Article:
Traditional and Roth contributions combined have an $18k limit. There are also after-tax* and employer contributions. All contributions (traditional, Roth, employer, and after-tax) are limited to $54k/year.

*After-tax contributions are different from Roth contributions. With Roth contributions, the contributions and gains are not taxed upon withdrawal. With after-tax contributions, the contributions aren't taxed upon withdrawal but the gains are taxed upon withdrawal.

rated:
Your 401k website should allow you to shift your remaining contributions from 'Match Before Tax' to 'Match After-Tax' contributions. The 'Match After-Tax' contributions do not count towards the IRS' $18k limit and you'll still be able to take advantage of your company's match on these contributions.

rated:
RhizzleBop said:   
dcwilbur said:   Just to clarify, you are talking about the IRS maximum, right?  I only ask, because I've found that sometimes when people say, "I'm contributing the max to my 401k," they often mean the max to get their company match.  I've also heard people who think the IRS max applies to the combined total of their own funds and the company matching.

If your company does the true up, you're good.  If your company doesn't, I think I would be inclined to "accidentally" continue my contributions through the end of the year and plead ignorance.  Then let them refund the overage, and you still keep the matching.  It might not work though; the company payroll system might have an automatic stop on the contributions.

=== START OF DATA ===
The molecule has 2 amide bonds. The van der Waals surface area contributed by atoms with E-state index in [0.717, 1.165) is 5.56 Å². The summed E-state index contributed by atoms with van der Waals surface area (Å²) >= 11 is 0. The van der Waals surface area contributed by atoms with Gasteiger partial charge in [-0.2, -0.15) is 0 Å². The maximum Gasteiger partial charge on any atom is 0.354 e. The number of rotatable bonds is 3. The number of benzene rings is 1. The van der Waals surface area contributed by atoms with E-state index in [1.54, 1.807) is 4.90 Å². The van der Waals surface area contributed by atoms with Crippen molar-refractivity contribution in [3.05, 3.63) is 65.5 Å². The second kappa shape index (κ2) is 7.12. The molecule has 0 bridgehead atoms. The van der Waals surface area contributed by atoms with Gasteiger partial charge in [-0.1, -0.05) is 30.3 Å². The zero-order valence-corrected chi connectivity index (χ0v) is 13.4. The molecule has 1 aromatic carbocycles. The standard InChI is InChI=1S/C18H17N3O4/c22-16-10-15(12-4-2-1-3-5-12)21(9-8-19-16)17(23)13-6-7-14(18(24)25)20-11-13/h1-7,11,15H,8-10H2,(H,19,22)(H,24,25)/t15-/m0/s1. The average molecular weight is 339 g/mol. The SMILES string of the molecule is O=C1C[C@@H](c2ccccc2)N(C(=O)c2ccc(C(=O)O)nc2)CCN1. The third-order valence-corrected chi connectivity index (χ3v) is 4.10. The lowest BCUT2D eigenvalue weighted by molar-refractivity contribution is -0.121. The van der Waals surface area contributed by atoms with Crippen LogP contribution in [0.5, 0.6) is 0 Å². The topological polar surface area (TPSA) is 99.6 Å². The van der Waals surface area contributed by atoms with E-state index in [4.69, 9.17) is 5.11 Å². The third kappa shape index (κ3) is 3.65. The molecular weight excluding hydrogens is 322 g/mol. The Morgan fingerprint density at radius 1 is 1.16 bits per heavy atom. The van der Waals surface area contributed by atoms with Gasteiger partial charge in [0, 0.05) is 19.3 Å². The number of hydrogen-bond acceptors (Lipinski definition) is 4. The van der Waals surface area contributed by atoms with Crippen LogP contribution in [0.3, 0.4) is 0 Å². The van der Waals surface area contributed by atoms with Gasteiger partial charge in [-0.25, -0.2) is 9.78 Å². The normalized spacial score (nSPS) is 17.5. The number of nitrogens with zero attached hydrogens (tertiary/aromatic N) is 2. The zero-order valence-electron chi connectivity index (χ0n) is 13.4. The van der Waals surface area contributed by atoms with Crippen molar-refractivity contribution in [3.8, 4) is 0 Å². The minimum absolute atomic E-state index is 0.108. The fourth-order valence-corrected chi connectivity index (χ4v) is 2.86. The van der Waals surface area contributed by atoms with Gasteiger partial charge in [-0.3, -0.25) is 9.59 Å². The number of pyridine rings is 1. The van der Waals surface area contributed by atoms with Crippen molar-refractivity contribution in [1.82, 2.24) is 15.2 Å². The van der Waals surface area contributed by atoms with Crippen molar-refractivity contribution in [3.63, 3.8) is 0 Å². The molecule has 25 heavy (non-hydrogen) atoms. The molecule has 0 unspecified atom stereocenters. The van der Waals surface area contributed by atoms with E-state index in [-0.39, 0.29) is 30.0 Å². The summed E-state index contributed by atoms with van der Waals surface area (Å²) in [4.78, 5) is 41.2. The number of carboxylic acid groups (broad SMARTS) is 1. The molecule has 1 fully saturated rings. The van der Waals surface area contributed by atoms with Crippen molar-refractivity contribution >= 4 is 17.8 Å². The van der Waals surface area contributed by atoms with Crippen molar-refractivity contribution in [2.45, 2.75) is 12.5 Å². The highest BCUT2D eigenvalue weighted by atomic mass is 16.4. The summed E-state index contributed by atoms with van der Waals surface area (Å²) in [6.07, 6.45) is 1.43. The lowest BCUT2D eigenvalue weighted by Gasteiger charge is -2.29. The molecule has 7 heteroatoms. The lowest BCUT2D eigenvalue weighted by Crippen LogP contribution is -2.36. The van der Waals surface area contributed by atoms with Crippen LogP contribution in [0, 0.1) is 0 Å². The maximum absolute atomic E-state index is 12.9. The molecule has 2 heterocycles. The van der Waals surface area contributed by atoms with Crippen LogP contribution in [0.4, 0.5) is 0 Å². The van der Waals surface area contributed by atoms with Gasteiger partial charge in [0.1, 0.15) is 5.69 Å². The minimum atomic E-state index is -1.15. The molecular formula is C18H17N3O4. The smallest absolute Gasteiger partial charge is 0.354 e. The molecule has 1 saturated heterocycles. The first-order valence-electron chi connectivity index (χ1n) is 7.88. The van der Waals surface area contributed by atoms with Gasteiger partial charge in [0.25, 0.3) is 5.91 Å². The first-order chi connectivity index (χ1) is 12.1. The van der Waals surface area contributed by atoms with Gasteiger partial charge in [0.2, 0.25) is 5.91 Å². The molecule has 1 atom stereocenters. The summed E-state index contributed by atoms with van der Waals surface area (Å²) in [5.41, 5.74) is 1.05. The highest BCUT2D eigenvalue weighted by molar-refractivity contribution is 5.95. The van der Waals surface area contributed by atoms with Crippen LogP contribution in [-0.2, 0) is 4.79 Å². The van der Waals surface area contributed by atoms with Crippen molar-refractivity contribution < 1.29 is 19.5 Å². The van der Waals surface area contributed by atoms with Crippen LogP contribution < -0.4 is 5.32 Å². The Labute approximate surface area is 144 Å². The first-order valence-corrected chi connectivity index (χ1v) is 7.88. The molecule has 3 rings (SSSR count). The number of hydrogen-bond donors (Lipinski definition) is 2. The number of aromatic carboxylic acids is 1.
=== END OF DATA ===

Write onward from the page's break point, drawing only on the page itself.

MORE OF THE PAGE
Yes, I mean that I put 18K in the account through 23 pay checks.  The company contributed another 8% to that, but 2% is whether I contribute or not, and 6% is a match only, so I MUST put 6% in order to get their 6%.

My company does not do a true up.  I confirmed that directly from the HR Director of all of my global company.

I would over pay and make them refund me but their payroll system blocked it.  It shorted my contribution this pay cycle which I why I realized what happened, because my takehome was too much.

HR director said they cannot allow me to over contribute as its a violation of some code.

I just setup an after tax contribution just now, and wrote HR back to see if they can get that updated before next pay cycle so that I'll earn 3 more company matches this year.   I' not too worried about the small amount less takehome, I want to BE SURE i get their 6%.

The 401K support guy on the phone said the only possible issue he forsaw, was that if I ever tried to roll this 401K over to another vendor, that some 401Ks wont take after tax money, and it'll just simply not process.  If that happens I could choose to leave it in the current account and leave the account open, try to transfer it to another type of account like an IRA (I think he said) or withdraw it, and pay the 10% penalty on the after tax portion and so be it. (But I'd still get the companies 6%.